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Reviewed by Asher Syed for Readers' Favorite
A Journey Along the Oregon Trail by Raymond Cook is a western frontier story. The narrative follows the plight of husband and wife pioneers, Frank and Lisa Mead, in 1898. After the death of Frank's father, the couple makes the difficult decision to sell their Missouri livery and farm to embark upon the dangerous trek out west. The journey is fraught with every imaginable disaster and brings to light the genuine hardships faced by wagon train families, and the overwhelming courage and determination of all who attempted it and the few who succeeded in taking up the government offering of land in exchange for years of sweat equity, misfortune, and grit by the original settlers of what is now a thriving western United States.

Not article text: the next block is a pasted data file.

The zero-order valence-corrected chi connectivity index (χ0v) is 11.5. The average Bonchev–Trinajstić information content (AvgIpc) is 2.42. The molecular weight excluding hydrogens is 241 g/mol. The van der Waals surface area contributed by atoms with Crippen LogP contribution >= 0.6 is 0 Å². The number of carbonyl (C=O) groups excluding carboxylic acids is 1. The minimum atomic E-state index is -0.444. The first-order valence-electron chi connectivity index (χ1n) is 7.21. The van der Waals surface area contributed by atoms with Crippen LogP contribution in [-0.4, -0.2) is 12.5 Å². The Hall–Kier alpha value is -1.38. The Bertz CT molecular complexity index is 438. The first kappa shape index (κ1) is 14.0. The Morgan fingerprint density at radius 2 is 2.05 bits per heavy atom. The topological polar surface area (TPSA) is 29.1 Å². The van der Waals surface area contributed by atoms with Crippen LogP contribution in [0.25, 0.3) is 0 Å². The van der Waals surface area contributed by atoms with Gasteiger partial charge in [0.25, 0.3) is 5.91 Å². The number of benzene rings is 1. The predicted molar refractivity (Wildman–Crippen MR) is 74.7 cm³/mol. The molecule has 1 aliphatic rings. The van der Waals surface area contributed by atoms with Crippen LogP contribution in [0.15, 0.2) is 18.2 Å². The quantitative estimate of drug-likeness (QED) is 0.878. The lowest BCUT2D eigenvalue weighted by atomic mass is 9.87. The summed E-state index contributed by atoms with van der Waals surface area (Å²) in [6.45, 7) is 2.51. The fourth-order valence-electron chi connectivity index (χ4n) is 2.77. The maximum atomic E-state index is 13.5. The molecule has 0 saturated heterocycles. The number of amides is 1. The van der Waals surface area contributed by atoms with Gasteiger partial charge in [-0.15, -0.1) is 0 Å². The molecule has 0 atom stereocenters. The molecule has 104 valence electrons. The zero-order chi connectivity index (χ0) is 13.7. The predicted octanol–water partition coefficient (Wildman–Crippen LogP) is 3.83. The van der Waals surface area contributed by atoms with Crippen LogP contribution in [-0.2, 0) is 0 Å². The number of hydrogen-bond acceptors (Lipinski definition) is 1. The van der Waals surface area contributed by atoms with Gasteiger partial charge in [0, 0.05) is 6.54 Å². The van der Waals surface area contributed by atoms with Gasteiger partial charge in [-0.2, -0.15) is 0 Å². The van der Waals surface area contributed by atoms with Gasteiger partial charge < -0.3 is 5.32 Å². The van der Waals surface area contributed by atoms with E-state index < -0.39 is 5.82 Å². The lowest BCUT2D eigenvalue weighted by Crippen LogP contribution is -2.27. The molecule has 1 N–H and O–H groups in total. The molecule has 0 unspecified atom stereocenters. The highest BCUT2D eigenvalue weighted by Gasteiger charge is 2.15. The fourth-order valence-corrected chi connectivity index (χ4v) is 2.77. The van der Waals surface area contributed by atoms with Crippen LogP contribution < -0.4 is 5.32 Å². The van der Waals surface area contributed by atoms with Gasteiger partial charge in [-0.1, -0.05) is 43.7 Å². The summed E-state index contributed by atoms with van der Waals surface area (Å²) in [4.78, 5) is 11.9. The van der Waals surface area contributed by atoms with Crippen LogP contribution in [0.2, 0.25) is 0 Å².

Raymond Cook offers a great deal of insight in A Journey Along the Oregon Trail through this fictional tale. Simply written and with an emphasis on Frank and Lisa Mead, this is a book that lovers of western frontier fiction will enjoy. Cook has clearly done an exhaustive amount of research and no detail is left without a thorough description. The tension is good throughout and the ancillary characters are also provided with enough development to carry the story along without detracting from its main protagonists, who are easy to root for from the moment they are introduced in chapter two. This is an enjoyable read and is both long enough to give the plot the time it deserves to unfold, and short enough for me to have finished my own family adventure down the California coast.